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John Singleton challenged white and black Americans to rethink the black experience

Long before #OscarsSoWhite, the visionary "Boyz N the Hood" director depicted the world he saw — and wanted others to see.
John Singleton Filming 'Poetic Justice'
Director John Singleton on the set of his film 'Poetic Justice,' Los Angeles in 1993.Anthony Barboza / Getty Images

Over the course of his 51 years of life and nearly 30 years as a Hollywood filmmaker, John Singleton created a remarkable legacy. The award-winning director, who died on April 29, forced generations of black people to reexamine how they viewed their own world and challenged non-black people to confront their biases and expand their perspectives on the black experience. This is exemplified by his most famous film “Boyz N the Hood,” which brought a humanity to black men in South Central Los Angeles at a critical time.

Coming on the heels of 1991 thriller “New Jack City,” “Boyz N the Hood” expanded the genre of so-called hood films and pushed back against Hollywood’s stereotypical images of black people. Singleton’s debut project (named for rapper Eazy-E’s 1987 song off the compilation album, “N.W.A. and the Posse”) dug deeper at a time when mainstream media had only just begun to acknowledge the fact that black men were dying at alarming rates.

Singleton’s debut project dug deeper at a time when mainstream media had only just begun to acknowledge the fact that black men were dying at alarming rates.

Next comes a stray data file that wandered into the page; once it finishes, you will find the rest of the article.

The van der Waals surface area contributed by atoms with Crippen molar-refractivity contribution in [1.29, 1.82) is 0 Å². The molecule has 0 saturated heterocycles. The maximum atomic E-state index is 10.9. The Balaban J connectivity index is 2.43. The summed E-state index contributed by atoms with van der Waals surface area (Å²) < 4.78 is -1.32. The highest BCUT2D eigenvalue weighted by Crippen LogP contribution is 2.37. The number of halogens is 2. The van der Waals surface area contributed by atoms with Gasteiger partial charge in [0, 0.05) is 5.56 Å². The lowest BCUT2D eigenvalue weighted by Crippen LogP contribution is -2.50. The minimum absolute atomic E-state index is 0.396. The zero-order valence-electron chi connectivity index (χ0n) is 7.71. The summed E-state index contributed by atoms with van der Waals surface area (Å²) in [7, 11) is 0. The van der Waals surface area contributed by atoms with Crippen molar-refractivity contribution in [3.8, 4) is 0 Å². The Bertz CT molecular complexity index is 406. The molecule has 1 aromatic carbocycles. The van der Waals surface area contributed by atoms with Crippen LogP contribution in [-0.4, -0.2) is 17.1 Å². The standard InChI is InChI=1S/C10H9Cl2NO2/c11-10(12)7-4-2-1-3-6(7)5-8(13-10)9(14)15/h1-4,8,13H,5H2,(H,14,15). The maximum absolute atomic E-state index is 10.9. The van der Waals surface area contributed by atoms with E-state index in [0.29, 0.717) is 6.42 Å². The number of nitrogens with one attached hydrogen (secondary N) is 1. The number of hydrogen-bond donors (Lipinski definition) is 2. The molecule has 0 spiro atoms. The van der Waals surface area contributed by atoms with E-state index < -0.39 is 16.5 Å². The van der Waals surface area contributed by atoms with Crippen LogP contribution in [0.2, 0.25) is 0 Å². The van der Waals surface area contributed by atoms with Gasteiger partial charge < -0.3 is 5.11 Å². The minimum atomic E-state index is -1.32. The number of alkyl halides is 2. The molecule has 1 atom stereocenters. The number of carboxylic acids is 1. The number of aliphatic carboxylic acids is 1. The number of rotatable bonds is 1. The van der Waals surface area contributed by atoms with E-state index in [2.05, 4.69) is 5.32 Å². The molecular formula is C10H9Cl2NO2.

As the 1980s came to a close, gun violence in America’s urban areas began trickling into the white cultural consciousness. The 1988 New York Times article, “Gang Violence Shocks Los Angeles,” appeared as the chaos that had claimed 387 (black) lives the year before began encroaching on UCLA’s campus, threatening white people. A couple of months later, the film, “Colors,” starring Sean Penn and Robert Duvall, addressed the mayhem from the perspective of police officers.


Singleton’s film was different, however. It erased the specter of “otherness” by grappling with the violence from the inside out. His film told the tale of three young black men, friends from the same neighborhood: Tre Styles (Cuba Gooding Jr.), high school football standout Ricky (Morris Chestnut) and his brother Doughboy (Ice Cube), a drug dealer. For many, it was a revelatory glimpse at what life was like beyond the headlines. For others, it was validation. And, surprisingly, the Oscars were moved as well, with Singleton receiving a historic best director nomination, making the 24-year-old the first African American as well as the youngest director ever nominated. The film was also nominated for best screenplay.

Just a month after the Oscars and less than a year after the film’s premiere, the L.A. riots exploded. In this context, Singleton’s film felt even more important. The violence engulfing Los Angeles was a reminder that many stories across America — but especially in urban America — were not being told, and that a significant demographic was not being heard or seen.